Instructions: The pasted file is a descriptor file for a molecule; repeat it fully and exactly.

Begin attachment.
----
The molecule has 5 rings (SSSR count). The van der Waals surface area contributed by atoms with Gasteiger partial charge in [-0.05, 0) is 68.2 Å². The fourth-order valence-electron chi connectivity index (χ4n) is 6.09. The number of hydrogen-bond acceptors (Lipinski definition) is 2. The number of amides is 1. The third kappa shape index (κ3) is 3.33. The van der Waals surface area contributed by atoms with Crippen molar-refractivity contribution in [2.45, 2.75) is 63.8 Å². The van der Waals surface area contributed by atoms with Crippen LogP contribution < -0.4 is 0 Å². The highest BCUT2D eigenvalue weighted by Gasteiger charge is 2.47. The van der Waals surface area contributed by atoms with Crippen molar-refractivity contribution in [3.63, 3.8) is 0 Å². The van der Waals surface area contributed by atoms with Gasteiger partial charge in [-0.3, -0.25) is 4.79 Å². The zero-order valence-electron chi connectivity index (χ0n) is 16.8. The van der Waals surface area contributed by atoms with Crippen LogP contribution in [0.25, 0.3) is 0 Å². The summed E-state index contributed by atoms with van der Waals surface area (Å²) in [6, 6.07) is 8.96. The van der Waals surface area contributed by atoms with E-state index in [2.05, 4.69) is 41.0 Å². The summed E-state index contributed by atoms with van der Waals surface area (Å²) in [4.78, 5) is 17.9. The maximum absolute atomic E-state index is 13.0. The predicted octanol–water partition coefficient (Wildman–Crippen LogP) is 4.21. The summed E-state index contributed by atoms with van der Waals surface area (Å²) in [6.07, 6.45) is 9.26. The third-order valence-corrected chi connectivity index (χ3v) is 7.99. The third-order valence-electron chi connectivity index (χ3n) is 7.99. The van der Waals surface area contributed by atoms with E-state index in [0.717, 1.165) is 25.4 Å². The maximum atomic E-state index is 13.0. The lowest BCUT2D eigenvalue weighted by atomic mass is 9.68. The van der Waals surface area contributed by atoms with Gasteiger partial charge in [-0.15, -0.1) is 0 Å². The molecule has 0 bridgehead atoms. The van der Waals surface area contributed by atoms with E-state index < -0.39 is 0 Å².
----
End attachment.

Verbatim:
The molecule has 5 rings (SSSR count). The van der Waals surface area contributed by atoms with Gasteiger partial charge in [-0.05, 0) is 68.2 Å². The fourth-order valence-electron chi connectivity index (χ4n) is 6.09. The number of hydrogen-bond acceptors (Lipinski definition) is 2. The number of amides is 1. The third kappa shape index (κ3) is 3.33. The van der Waals surface area contributed by atoms with Crippen molar-refractivity contribution in [2.45, 2.75) is 63.8 Å². The van der Waals surface area contributed by atoms with Crippen LogP contribution < -0.4 is 0 Å². The highest BCUT2D eigenvalue weighted by Gasteiger charge is 2.47. The van der Waals surface area contributed by atoms with Crippen molar-refractivity contribution in [3.63, 3.8) is 0 Å². The van der Waals surface area contributed by atoms with Gasteiger partial charge in [-0.3, -0.25) is 4.79 Å². The zero-order valence-electron chi connectivity index (χ0n) is 16.8. The van der Waals surface area contributed by atoms with Crippen LogP contribution in [0.25, 0.3) is 0 Å². The summed E-state index contributed by atoms with van der Waals surface area (Å²) in [6, 6.07) is 8.96. The van der Waals surface area contributed by atoms with E-state index in [2.05, 4.69) is 41.0 Å². The summed E-state index contributed by atoms with van der Waals surface area (Å²) in [4.78, 5) is 17.9. The maximum absolute atomic E-state index is 13.0. The predicted octanol–water partition coefficient (Wildman–Crippen LogP) is 4.21. The summed E-state index contributed by atoms with van der Waals surface area (Å²) in [6.07, 6.45) is 9.26. The third-order valence-corrected chi connectivity index (χ3v) is 7.99. The third-order valence-electron chi connectivity index (χ3n) is 7.99. The van der Waals surface area contributed by atoms with E-state index in [0.717, 1.165) is 25.4 Å². The maximum atomic E-state index is 13.0. The lowest BCUT2D eigenvalue weighted by atomic mass is 9.68. The van der Waals surface area contributed by atoms with Gasteiger partial charge in [-0.15, -0.1) is 0 Å². The molecule has 0 bridgehead atoms. The van der Waals surface area contributed by atoms with E-state index < -0.39 is 0 Å².